Today, the Indiana ACT for Families coalition’s Family Friday spotlight is Donna Cox, a realtor from South Bend and mother to six children, including a daughter and son who have Autism Spectrum Disorder (ASD).
Donna has seen firsthand how important early intervention therapy is for children with autism. Today, her children are adults – her daughter is 27 and her son is 20. Her daughter’s diagnosis came later in life, making early ABA therapy impossible. In contrast, her son entered into ABA therapy at age 8 and it made a big difference in his life.
“Had we gotten the diagnosis early enough, I feel like a lot of the stuff we ended up dealing with could’ve been extinguished, if she had the right care in the beginning,” said Donna of her daughter’s experience.
Unfortunately, due to the lack of answers and a missed crucial window for early intervention therapy, her daughter was never able to gain enough skills to emotionally regulate. “ABA therapy would’ve been exactly what she would’ve needed to help regulate her moods,” said Donna when she explained the necessity of early intervention. “Now, the state is footing the bill for her group home care.”
Donna also credits her son’s access to ABA therapy with allowing her to go back to work. “Until my son got the proper care, I was unable to work. I was out of the workforce for 15 years caring for both of them,” said Donna. “I was finally able to return to a successful career when he got care.”
Determined to Find Something
Donna had the benefit of experience seven years later with her son when he began developing signs of autism. She immediately took steps to get him a proper diagnosis – a process made easier by improved understanding of ASD and better diagnostic tools. She was also determined to find better interventions and outcomes for her son. “[The experience we had with our daughter] made us even more determined, when we adopted our son, to make sure he got what he needed, and he did,” said Donna. Her son started ABA therapy at 8 years old.
Before beginning ABA therapy, Donna and her husband were very concerned for his safety. He was extremely violent, angry and aggressive to others and himself. She expressed that there was a point where they were left questioning how they were going to manage him as he grew up. Thankfully, ABA therapy worked for her son and changed the trajectory of his and his family’s life. “I can’t even imagine what our lives would’ve been like without the ABA therapy and early intervention that got his violent behaviors under control,” said Donna. “I don’t know what we would have done if we hadn’t gotten him ABA therapy.”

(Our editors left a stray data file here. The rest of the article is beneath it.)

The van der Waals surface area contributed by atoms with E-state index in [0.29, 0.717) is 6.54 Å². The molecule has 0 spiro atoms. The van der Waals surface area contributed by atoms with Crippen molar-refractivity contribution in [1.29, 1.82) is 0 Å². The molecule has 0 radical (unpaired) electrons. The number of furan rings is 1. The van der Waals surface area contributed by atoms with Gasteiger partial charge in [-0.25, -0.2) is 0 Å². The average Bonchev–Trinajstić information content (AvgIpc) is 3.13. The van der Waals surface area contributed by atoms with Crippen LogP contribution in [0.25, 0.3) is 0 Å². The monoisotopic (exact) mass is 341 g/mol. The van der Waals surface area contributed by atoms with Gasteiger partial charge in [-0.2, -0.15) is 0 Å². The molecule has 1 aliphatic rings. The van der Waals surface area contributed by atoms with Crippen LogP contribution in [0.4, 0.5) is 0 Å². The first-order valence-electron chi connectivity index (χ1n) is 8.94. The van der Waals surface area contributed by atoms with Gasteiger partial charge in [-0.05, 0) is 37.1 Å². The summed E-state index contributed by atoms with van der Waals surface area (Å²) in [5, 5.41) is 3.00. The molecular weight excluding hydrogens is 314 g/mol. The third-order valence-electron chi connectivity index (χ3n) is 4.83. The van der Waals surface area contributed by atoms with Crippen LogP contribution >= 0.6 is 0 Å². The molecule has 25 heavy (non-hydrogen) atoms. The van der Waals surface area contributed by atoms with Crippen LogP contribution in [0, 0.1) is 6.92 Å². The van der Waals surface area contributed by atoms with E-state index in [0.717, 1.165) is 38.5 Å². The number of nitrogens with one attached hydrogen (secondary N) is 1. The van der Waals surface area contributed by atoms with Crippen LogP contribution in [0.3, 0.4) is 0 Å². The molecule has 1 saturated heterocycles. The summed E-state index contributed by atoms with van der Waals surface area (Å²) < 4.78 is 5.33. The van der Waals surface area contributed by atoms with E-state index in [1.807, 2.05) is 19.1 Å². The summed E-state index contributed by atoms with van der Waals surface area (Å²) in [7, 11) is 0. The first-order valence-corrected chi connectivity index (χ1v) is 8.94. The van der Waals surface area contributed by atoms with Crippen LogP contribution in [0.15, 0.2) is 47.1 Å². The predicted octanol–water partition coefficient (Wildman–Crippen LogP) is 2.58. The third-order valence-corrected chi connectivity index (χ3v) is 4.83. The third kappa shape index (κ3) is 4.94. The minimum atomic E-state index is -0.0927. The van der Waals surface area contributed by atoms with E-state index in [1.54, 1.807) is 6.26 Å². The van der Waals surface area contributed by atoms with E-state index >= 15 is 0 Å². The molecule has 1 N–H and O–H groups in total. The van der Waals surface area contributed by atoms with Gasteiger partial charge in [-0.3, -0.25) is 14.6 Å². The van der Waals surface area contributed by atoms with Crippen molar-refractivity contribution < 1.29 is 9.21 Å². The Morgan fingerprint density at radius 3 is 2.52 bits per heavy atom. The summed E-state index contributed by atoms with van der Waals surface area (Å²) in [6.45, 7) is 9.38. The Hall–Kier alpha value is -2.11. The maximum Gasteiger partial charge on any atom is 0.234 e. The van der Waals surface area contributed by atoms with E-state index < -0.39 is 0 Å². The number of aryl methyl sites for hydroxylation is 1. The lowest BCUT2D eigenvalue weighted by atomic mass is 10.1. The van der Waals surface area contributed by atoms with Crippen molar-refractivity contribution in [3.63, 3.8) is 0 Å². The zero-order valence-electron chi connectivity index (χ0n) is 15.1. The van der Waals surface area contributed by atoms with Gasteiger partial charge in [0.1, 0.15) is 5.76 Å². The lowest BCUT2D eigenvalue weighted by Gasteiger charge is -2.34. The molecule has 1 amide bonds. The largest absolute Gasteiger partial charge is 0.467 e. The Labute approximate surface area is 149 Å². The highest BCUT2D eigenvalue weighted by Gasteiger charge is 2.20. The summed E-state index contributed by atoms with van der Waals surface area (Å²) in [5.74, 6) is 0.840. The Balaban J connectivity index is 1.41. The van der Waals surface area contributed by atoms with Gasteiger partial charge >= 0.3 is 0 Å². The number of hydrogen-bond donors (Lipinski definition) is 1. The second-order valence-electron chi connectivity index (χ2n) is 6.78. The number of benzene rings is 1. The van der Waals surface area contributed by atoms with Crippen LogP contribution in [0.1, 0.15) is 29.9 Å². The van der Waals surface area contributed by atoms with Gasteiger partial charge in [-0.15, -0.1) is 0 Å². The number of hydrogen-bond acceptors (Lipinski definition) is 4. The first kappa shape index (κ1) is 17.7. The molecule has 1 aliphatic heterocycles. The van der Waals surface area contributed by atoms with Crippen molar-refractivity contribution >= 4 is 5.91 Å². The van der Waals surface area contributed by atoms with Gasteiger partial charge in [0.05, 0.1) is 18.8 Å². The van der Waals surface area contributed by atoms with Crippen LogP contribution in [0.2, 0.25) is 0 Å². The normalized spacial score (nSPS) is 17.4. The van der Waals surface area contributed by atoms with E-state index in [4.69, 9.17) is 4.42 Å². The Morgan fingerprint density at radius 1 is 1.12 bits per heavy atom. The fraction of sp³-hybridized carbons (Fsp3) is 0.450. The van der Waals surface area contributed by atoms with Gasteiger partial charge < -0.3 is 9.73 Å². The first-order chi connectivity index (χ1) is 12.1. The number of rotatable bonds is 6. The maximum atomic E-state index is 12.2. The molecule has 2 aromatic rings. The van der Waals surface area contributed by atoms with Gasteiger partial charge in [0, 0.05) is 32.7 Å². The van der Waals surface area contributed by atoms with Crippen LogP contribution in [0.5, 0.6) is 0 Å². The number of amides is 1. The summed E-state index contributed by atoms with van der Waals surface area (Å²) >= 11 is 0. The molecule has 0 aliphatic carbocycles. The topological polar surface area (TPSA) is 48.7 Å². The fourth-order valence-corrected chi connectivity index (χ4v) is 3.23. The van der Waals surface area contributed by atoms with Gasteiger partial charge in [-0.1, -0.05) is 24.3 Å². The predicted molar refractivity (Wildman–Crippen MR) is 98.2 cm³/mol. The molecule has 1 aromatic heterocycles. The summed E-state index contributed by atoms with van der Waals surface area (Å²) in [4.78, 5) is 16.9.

“They Were Wonderful”
Donna considers her son’s experience with ABA therapy to be lifesaving. At age 48, Donna suffered from a heart attack, which she says was due in large part to the stress that it took to care for her children. When her son started ABA therapy, he became nonviolent in six short months. This was a huge weight off of Donna and her family, who were constantly fearing for his safety.
Donna credits all of her son’s growth to his devoted therapists who would do whatever it took to help him make behavioral improvements. “They would bring the whole team anywhere,” said Donna. “The house, the doctor’s office, anywhere I was, to help deescalate violent and aggressive situations.”
Donna said that she would explain to his therapists “his new thing” and they would help her to figure out why he was doing it and what needed to be done to intervene and improve the behavior. “We couldn’t even go to a restaurant because of his outbursts. After ABA therapy, now we can go into the noisiest, most obnoxious environments.”
The Impact of Early Intervention
Early intervention therapy for children with autism has been proven to improve a child’s quality of life and cost less than intervention later on in life.
Donna’s family is living proof.
Her daughter who didn’t receive ABA therapy is now fully dependent on the state of Indiana. “If she hadn’t had all these [engrained] behaviors, she very well could’ve gone to college and gotten a job and lived independently,” said Donna. “Consequently, she lives in a group home, and at this point it looks like she’s probably going to have to for the rest of her life, which the state is footing the bill for.”
In contrast, her son, who received ABA therapy at a young age, is now a happy individual who can live his life more independently. “After ABA therapy, he’s happy, he’s delightful, he’s doing things that he enjoys doing,” said Donna.
Having seen both outcomes, Donna emphasized the importance of early intervention autism therapy and the positive impact that it has, not only on the child, but on the entire family. “It’s not a pretty picture when they don’t get the care that they need,” said Donna. “It’s a beautiful picture when they get what they need, and the end result is that everybody wins.”
Indiana ACT for Families is a broad coalition of Hoosier families, ABA therapists, ABA therapy providers, and stakeholders, including The Arc of Indiana and other advocacy groups, working to advocate in support of promoting access to high quality ABA therapy services in Indiana. For more information, please visit www.IndianaACT4Families.com.
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